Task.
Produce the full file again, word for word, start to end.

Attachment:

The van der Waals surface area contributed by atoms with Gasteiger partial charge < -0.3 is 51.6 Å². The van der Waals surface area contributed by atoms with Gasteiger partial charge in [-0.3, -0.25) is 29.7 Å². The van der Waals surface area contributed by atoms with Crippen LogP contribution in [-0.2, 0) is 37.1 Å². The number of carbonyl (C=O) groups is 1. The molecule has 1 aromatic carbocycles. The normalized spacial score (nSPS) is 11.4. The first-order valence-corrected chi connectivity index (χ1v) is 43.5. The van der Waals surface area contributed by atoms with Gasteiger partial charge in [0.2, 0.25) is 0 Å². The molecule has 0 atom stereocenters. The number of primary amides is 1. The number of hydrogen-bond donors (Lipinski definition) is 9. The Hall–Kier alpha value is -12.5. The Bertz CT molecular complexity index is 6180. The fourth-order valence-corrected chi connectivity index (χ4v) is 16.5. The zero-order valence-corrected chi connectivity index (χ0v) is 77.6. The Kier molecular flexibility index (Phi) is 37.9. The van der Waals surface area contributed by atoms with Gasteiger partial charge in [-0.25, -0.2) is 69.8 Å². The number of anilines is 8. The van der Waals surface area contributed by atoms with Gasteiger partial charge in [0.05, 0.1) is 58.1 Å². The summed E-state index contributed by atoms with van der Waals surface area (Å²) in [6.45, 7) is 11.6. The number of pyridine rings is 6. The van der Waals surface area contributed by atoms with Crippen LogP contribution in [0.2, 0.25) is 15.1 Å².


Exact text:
The van der Waals surface area contributed by atoms with Gasteiger partial charge < -0.3 is 51.6 Å². The van der Waals surface area contributed by atoms with Gasteiger partial charge in [-0.3, -0.25) is 29.7 Å². The van der Waals surface area contributed by atoms with Crippen LogP contribution in [-0.2, 0) is 37.1 Å². The number of carbonyl (C=O) groups is 1. The molecule has 1 aromatic carbocycles. The normalized spacial score (nSPS) is 11.4. The first-order valence-corrected chi connectivity index (χ1v) is 43.5. The van der Waals surface area contributed by atoms with Gasteiger partial charge in [0.2, 0.25) is 0 Å². The molecule has 0 atom stereocenters. The number of primary amides is 1. The number of hydrogen-bond donors (Lipinski definition) is 9. The Hall–Kier alpha value is -12.5. The Bertz CT molecular complexity index is 6180. The fourth-order valence-corrected chi connectivity index (χ4v) is 16.5. The zero-order valence-corrected chi connectivity index (χ0v) is 77.6. The Kier molecular flexibility index (Phi) is 37.9. The van der Waals surface area contributed by atoms with Gasteiger partial charge in [-0.25, -0.2) is 69.8 Å². The number of anilines is 8. The van der Waals surface area contributed by atoms with Gasteiger partial charge in [0.05, 0.1) is 58.1 Å². The summed E-state index contributed by atoms with van der Waals surface area (Å²) in [6.45, 7) is 11.6. The number of pyridine rings is 6. The van der Waals surface area contributed by atoms with Crippen LogP contribution in [0.2, 0.25) is 15.1 Å².